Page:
Jan L Christian
PositionProfessor - Cell and Developmental Biology
Research Interests: Signal Transduction Bone Morphogenetic Proteins Growth and Embryonic Development Mouse Models Xenopus laevis Proprotein Convertases Hematopoiesis Extracellular Matrix Cell-cell signaling molecules such as bone morphogenetic proteins (BMPs) play critical roles in specifying cell fate during vertebrate embryogenesis. Strict regulation of BMP activity is required to prevent birth defects, degenerative diseases and cancer. Our research program has two major foci: 1) Understanding how BMP activity is regulated by cleavage of the precursor protein and by interactions with the extracellular matrix. We use targeted mutagenesis in mice together with cell biological and biochemical approaches in Xenopus embryos to determine how cleavages within the inactive prodomain of the BMP precursor protein regulate the activity of mature BMP homodimers and heterodimers. One current project in the lab involves analysis of mice carrying a point mutation that prevents cleavage of BMP7. This cleavage mutant mouse dies early in development due to defects in the heart and other organs that are caused by the combined loss of BMP7 and other BMP family members that normally heterodimerize with BMP7. We are using genetic interaction screens and biochemical assays to find out which BMP family members heterodimerize with BMP7 in vivo. A second project investigates genetic interactions between the extracellular matrix molecule, Fibrillin1, and BMP4. Mutations in fibrillin1 underlie the human genetic disorder, Marfan syndrome, which leads to pulmonary fibrosis and aortic aneurysm. Our studies show that the BMP4 prodomain functions to regulate BMP activity through interactions with Fibrillin1, and that loss of these interactions play a causal role in Marfan syndrome. We are trying to understand the molecular mechanisms by which BMP4 and Fibrillins cross regulate each others function. 2) Analysis of novel proteins that function downstream of BMPs during hematopoeisis and other developmental processes. We have used a microarray based approach to identify multiple novel gene products and signaling pathways that function downstream of BMPs in blood development. One protein of particular interest is a novel transmembrane protein that is required not only for blood formation but also for formation of the central nervous system and other dorsal structures. We are trying to understand how this protein transduces signals from the membrane to the nucleus to control early development.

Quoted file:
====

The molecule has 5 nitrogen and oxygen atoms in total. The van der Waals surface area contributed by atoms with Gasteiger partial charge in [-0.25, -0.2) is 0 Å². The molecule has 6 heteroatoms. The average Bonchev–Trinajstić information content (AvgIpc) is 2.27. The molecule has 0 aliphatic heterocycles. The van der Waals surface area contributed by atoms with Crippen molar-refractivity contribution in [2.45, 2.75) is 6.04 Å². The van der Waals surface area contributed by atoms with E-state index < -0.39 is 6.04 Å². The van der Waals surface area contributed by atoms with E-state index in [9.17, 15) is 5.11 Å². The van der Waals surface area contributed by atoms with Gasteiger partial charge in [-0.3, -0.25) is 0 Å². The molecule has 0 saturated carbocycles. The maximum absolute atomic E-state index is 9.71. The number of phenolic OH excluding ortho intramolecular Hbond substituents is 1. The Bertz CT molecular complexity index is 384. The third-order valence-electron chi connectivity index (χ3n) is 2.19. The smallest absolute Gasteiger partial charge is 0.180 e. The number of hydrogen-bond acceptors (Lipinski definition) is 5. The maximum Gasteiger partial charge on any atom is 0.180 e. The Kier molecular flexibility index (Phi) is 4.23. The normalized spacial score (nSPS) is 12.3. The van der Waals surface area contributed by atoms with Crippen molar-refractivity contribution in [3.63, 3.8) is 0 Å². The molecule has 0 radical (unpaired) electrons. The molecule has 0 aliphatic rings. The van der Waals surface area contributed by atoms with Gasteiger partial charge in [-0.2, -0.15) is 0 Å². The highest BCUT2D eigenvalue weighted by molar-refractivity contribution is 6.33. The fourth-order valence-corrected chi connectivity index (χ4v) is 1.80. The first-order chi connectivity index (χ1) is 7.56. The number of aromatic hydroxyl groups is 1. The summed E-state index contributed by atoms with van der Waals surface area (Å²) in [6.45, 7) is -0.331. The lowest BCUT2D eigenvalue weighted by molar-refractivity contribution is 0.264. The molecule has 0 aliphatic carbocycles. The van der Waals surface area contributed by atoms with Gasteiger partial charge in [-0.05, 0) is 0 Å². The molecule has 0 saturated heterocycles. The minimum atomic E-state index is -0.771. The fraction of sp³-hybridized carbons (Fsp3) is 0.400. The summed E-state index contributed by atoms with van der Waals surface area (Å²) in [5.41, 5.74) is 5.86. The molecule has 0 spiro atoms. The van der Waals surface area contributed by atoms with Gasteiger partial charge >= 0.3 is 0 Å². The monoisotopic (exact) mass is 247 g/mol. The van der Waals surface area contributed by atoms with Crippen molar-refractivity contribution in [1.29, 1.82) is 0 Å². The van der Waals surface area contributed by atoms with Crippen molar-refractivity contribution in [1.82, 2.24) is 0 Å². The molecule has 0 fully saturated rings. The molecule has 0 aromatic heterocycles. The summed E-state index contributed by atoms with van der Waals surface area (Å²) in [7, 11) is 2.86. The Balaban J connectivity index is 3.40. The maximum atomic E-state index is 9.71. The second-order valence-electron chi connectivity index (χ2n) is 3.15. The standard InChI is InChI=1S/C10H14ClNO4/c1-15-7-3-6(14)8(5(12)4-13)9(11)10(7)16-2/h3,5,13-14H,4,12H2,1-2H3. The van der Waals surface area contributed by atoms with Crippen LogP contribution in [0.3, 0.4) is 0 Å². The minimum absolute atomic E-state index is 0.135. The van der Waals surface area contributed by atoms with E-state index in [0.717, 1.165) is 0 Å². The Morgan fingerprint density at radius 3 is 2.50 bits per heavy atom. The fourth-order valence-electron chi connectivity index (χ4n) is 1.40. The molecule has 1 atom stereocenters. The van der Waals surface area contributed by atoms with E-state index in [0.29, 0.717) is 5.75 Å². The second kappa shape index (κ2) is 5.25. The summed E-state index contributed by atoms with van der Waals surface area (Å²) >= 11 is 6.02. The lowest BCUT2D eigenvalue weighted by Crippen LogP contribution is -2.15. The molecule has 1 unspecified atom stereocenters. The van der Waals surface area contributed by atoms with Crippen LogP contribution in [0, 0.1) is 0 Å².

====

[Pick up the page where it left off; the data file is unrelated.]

Lab MembershipsChristian Neurobiology Laboratory (Principal Investigator/Director)
Professor of Neurobiology & Anatomy and Internal Medicine
University of Utah
Salt Lake City, Utah